Jessica + Elizabeth = 4Ever

1984: I was 10 years old. I loved dolphins and Barbies and spent hours wishing that I was 16, drove a red Fiat, and that my identical twin, somehow separated from me at birth and that my parents denied having (hey, I saw The Parent Trap! If it could happen to Hayley Mills it could happen to me!) would show up.

Giving credit where credit is due, Francine Pascal inspired a love of reading for me. While I was (obviously) reading before I discovered the Sweet Valley High series, I have this distinct memory of laying on the bottom bunk of my knotty pine bed-set wearing polyester dolphin shorts and not wanting to do anything but read about the lives of these idyllic twin girls in this fictional town that sounded, like, WAYYYYY better than the VALLEY. 

While we didn't have matching lavaliere necklaces, Annie, Debbie and I shared a 3-way best friend charm and and an obsession for these books. We traded older copies back and forth as we waited for book #5 or #6 (out of what turned into a 150+ book series) to be published and dreamed of being cheerleaders, dating and having our own phone lines. 

Then? We grew up. SVH was traded in for Flowers in the Attic (a series to this day I chastise my mom for letting me read), Stephen King and even Clan of the Cave Bear (on another note, a new book in that series was also released last week). Dreams of being a teenager were replaced by the reality of being a teenager and by the time I turned 16 the only car I wanted to drive was a convertible VW Rabbit. 

Last week, Francine Pascal re-ignited the 9 year old girl in all of us with the release Sweet Valley Confidential. Jessica and Elizabeth, "10 years later." And while it's fuzzy math on that 10 years (yet it's modern day in the book; they Facebook and Twitter and use their iPods, yet they are only 27) "something has torn the twins apart and they are no longer speaking!" Well, duh. Of course it's that Jessica did something horrible to her "4-minute older" big sister and for the first time, Elizabeth stood up for herself. Didn't we all see this coming in 1986?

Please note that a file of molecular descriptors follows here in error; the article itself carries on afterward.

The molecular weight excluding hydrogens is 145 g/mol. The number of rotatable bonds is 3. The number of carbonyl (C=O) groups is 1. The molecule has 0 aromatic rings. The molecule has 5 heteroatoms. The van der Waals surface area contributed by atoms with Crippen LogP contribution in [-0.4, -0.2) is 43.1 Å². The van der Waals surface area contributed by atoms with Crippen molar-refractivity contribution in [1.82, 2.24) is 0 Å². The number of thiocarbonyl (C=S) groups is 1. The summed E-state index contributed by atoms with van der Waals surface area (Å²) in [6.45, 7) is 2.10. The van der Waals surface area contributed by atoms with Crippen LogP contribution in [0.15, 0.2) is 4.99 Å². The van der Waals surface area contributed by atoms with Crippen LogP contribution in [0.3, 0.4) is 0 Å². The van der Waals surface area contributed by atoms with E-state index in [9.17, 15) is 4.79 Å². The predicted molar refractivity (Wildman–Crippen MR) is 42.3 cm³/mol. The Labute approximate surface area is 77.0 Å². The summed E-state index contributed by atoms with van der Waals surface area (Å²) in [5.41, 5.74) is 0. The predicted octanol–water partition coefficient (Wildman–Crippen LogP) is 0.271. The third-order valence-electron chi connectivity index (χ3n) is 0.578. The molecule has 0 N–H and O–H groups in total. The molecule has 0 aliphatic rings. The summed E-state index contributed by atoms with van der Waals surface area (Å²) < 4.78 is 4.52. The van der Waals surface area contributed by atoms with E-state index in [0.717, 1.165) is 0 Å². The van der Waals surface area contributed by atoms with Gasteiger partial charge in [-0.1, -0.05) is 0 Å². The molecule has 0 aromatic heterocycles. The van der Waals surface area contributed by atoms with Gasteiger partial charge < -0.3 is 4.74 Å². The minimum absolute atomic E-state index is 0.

Let's be honest here. This book is no literary work of genius. This isn't an epic Freedom-esque tome in which Elizabeth delves deep inside her soul to see that she has settled for less than she dreamed. This is Sweet Valley High as we all remember it. Remember how each of the books always used the same lines to describe things like the Wakefield's house, the Twins' good looks, the restaurant they always went to eat at? All those phrases are back... but instead of being annoyed, I was relieved and almost comforted by the memory of these words.

The story is what you would expect. No more, no less. But it was perfect for what it was: nostalgia. In fact, i think this book was just Francine Pascal's excuse to finally let Jessica and Elizabeth swear, drink and have sex. As my friend Annie (now Ann) so eloquently put it, they "turned into us." 

Yes, just like us, Jessica and Elizabeth have also grown up.